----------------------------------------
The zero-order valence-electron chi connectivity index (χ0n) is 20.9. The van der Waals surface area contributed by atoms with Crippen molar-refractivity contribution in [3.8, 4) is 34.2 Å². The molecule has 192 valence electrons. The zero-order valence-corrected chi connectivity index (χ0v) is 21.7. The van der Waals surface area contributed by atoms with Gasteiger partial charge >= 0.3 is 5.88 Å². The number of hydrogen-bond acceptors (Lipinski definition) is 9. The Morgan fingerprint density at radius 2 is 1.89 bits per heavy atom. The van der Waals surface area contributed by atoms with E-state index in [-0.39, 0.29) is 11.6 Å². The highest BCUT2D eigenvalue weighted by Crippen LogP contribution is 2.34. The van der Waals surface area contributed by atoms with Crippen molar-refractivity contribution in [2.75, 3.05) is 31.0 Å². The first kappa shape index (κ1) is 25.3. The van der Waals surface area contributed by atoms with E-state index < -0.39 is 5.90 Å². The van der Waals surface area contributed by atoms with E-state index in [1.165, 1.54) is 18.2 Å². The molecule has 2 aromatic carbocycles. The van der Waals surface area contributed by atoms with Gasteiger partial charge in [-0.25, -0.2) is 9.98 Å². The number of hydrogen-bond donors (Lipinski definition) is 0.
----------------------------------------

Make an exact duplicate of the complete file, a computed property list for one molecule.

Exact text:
The zero-order valence-electron chi connectivity index (χ0n) is 20.9. The van der Waals surface area contributed by atoms with Crippen molar-refractivity contribution in [3.8, 4) is 34.2 Å². The molecule has 192 valence electrons. The zero-order valence-corrected chi connectivity index (χ0v) is 21.7. The van der Waals surface area contributed by atoms with Gasteiger partial charge >= 0.3 is 5.88 Å². The number of hydrogen-bond acceptors (Lipinski definition) is 9. The Morgan fingerprint density at radius 2 is 1.89 bits per heavy atom. The van der Waals surface area contributed by atoms with E-state index in [-0.39, 0.29) is 11.6 Å². The highest BCUT2D eigenvalue weighted by Crippen LogP contribution is 2.34. The van der Waals surface area contributed by atoms with Crippen molar-refractivity contribution in [2.75, 3.05) is 31.0 Å². The first kappa shape index (κ1) is 25.3. The van der Waals surface area contributed by atoms with E-state index < -0.39 is 5.90 Å². The van der Waals surface area contributed by atoms with E-state index in [1.165, 1.54) is 18.2 Å². The molecule has 2 aromatic carbocycles. The van der Waals surface area contributed by atoms with Gasteiger partial charge in [-0.25, -0.2) is 9.98 Å². The number of hydrogen-bond donors (Lipinski definition) is 0.